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China’s National People’s Congress began on Saturday, with around 3,000 delegates gathering in Beijing for annual legislative meetings. It is the biggest political event ahead of a twice-a-decade party leadership reshuffle scheduled for the second half of the year. China will also release trade data on Monday and inflation figures on Wednesday.

For more, read the full Asia Week Ahead from Bloomberg Economics

Europe, Middle East, Africa

A first glimpse of the inflationary shock threatening the Russian economy amid unprecedented global sanctions will appear in February data due Wednesday. Economists forecast an acceleration to 9.15%. Although this is the highest since the start of 2016, it is only a taste of what is likely to happen.

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Elsewhere in the region, data on Wednesday could show Hungarian inflation at 8.5% in February, while a Czech reading the next day could top 10% for the first time in nearly a quarter century.

Meanwhile, the Czech Republic’s austerity coalition is poised to approve a revised state budget for 2022 as its plans to cut pandemic-era deficits face economic fallout from Ukraine. .

Besides the ECB, other central banks in the region reacting to the changed war landscape include those of Poland, which is expected to raise its rate by half a point to 3.25%, and Serbia, whose officials may stand by in the face of growing pressure to meet.

The euro region data includes figures indicating the strength of Germany’s manufacturing base at the start of the year, encompassing both factory orders and industrial production. Economists predict a monthly increase for each report.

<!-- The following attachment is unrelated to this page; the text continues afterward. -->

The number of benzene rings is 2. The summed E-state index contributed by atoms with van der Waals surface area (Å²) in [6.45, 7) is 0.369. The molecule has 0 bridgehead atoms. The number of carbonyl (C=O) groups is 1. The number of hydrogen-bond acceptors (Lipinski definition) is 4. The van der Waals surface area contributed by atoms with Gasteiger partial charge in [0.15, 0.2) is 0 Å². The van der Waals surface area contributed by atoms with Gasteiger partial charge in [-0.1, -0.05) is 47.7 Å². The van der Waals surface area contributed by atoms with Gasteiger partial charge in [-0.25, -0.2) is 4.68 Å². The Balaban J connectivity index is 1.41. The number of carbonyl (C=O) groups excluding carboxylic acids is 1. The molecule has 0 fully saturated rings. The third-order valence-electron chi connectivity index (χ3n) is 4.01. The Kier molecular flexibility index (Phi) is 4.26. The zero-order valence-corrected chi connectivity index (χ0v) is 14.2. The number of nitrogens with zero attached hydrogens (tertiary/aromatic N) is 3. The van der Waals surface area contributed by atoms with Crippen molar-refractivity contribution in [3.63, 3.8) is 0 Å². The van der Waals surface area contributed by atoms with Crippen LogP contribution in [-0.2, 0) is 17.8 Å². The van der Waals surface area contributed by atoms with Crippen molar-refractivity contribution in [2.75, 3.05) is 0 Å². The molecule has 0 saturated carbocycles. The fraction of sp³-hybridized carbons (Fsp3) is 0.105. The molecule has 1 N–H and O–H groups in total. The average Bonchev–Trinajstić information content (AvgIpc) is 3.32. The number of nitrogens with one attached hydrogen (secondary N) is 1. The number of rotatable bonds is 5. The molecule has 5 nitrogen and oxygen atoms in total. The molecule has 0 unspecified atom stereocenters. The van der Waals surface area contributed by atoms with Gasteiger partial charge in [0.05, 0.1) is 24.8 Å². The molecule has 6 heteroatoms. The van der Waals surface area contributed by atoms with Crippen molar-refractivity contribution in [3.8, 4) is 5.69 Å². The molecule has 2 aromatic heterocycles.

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In the UK, monthly gross domestic product data may show only a slight increase in January after a decline in December, a legacy of the impact of the omicron variant of the coronavirus which led to restrictions at the end of the month. ‘last year.

South African data on Tuesday will likely show the economy growing 4.8% in 2021 and 1.6% in the last quarter. The expansion was likely crimped by travel bans just before the summer vacation season during the country’s short, strong omicron wave, as well as soaring gasoline prices.

On Wednesday, data from Ghana will likely show February inflation breaching the top of the central bank‘s target range of 6% to 10% for a sixth consecutive month, bolstering the case for higher inflation. rate. On the same day, the Mauritian central bank is expected to keep its key rate unchanged to support the recovery.

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For more, read Bloomberg Economics’ full week for EMEA

Latin America

Chile kicks off a busy week for the region on Monday with monthly trade data, including copper exports, followed by the highly anticipated February consumer price reading on Tuesday. Above-target inflation that shows little sign of abating has traders expecting another 150 basis point rate hike from the central bank this month.

In Mexico, manufacturing and industrial production reports for January are expected to show some slowdown, while same-store sales are unlikely to register a third consecutive double-digit increase. On Wednesday, expect inflation to pick up in February after a slight cooling in December and January.

Like Mexico, Brazil faces the uncomfortable reality this week that consumer prices did not peak in November as hoped, but actually accelerated for a second month in February. Forecasts are clustered around 10.5%, compared to 10.06% in December. Look for negative pulls from January’s Industrial Production and Retail Sales reports.

Argentina reports construction and industrial production activity, but both will be overshadowed by the battle to secure the country’s personnel-level agreement with the International Monetary Fund through congress.

On Thursday, expect Peru’s central bank to raise its key rate for an eighth consecutive meeting, the longest streak under its chief, Julio Velarde, who took office in 2006.

For more, read the full Latin America Week Ahead from Bloomberg Economics